HEDGING AT PORSCHE CASE DISCUSSION
Please read the Hedging at Porsche case (you can buy the case packet here) and prepare for the class discussion by answering the following questions.
1. According to the case, why does Porsche hedge its foreign exchange exposure? From the perspective of Porsche’s stock market shareholders at the time of the case, does it make sense for Porsche to hedge?
2. Suppose it is the end of November 2007, and Porsche reviews its hedging strategy for the cash flows it expects to obtain from vehicle sales in North America during the calendar year 2009. The exchange rate at the end of November 2007 is $1.47/€.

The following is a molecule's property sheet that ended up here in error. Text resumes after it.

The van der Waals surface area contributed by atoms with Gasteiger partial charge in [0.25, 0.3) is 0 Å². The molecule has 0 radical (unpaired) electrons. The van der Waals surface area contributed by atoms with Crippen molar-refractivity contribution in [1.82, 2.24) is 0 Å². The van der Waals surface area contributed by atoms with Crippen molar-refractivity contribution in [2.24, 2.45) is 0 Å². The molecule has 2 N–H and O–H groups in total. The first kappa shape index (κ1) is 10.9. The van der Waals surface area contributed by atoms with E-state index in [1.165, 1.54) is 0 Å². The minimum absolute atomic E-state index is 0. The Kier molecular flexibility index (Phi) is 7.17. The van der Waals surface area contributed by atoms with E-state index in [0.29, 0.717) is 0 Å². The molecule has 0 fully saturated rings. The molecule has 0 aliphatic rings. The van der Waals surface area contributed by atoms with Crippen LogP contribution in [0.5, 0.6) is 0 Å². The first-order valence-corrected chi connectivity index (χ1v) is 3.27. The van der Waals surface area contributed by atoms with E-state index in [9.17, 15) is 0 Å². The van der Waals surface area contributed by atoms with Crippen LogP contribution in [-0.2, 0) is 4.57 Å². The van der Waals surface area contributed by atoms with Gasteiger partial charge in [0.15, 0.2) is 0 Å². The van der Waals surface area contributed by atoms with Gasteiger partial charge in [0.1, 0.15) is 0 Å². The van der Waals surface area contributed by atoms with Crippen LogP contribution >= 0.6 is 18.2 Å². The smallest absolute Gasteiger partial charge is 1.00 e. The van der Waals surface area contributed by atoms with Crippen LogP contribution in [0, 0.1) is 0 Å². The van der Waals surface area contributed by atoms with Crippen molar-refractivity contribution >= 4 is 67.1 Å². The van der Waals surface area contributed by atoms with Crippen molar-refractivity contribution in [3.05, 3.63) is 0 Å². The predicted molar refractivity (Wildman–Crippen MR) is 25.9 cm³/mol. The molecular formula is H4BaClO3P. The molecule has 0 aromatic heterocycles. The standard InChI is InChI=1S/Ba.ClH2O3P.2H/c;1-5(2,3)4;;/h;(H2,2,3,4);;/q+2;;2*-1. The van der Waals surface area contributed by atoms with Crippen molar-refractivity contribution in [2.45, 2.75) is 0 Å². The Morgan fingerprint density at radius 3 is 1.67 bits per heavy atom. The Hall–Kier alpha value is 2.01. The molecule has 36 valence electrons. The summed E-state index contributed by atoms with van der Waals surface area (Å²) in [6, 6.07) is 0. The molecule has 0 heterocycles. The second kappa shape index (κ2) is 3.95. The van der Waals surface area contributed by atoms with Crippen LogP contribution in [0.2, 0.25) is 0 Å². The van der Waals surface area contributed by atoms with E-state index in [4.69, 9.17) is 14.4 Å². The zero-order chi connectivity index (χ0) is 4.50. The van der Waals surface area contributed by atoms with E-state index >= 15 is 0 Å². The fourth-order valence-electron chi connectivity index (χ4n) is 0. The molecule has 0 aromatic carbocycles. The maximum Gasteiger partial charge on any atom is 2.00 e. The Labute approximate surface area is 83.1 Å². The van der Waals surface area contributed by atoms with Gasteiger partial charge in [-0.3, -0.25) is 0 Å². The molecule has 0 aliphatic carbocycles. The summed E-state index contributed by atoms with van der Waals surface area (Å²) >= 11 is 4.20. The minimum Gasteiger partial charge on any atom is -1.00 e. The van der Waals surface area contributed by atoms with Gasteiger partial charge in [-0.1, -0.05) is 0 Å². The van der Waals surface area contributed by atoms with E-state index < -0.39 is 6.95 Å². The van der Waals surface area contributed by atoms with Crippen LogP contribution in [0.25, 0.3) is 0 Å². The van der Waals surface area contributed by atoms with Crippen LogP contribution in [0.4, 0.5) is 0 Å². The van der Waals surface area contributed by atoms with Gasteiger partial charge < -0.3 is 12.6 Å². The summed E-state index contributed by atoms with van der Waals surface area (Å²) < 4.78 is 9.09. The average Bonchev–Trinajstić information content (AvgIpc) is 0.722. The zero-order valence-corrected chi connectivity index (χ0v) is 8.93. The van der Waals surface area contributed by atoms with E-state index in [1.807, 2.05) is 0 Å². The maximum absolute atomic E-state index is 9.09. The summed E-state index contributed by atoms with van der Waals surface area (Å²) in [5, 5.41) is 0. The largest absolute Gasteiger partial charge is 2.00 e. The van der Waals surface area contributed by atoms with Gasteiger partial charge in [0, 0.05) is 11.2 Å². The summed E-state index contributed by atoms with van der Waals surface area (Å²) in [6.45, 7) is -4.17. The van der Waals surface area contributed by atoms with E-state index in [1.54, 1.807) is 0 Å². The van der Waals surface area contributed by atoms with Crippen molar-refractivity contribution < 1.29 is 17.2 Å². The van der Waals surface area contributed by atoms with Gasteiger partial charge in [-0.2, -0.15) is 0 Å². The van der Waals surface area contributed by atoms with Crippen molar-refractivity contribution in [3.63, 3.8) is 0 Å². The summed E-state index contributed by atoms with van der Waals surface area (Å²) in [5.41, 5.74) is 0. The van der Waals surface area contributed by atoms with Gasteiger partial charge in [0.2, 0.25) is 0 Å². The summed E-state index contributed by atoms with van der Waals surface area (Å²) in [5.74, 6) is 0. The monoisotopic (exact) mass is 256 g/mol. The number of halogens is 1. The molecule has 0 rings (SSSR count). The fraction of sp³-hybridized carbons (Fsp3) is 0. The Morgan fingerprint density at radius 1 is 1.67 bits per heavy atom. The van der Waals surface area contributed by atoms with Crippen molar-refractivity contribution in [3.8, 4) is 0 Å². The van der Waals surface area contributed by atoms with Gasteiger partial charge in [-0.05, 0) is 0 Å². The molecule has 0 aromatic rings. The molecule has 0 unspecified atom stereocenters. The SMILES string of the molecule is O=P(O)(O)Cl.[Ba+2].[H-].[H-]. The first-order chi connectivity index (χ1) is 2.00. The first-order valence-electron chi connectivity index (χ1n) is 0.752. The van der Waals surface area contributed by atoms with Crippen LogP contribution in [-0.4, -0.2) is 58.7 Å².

Assume that Porsche entertains three sales scenarios:
- In the baseline scenario, the expected volume of North American sales in 2009 is 32,750 vehicles.
- The low-sales scenario assumes that sales are 30% lower than the baseline sales volume.
- The high-sales scenario assumes that sales are 30% higher than the baseline sales volume.
Assume, in each scenario, that the average sales price per vehicle is $90,000 and that all sales are realized at the end of November 2009 (this is a simplifying assumption). All variable costs incurred by producing and shipping each additional vehicle to be sold in North America in 2009 are billed in € and amount to €60,000 per vehicle.
a) The no hedge tab in the Porsche Excel file contains a graph showing how Porsche’s operating cash flows in € (revenue − variable costs) obtained from its North American sales under the three scenarios depend on the $ per € spot exchange rate, S, prevailing at the end of November 2009.
Write the equations that characterize Porsche’s North American operating cash flows in € under the three sales scenarios as a function of S, assuming that Porsche does not hedge.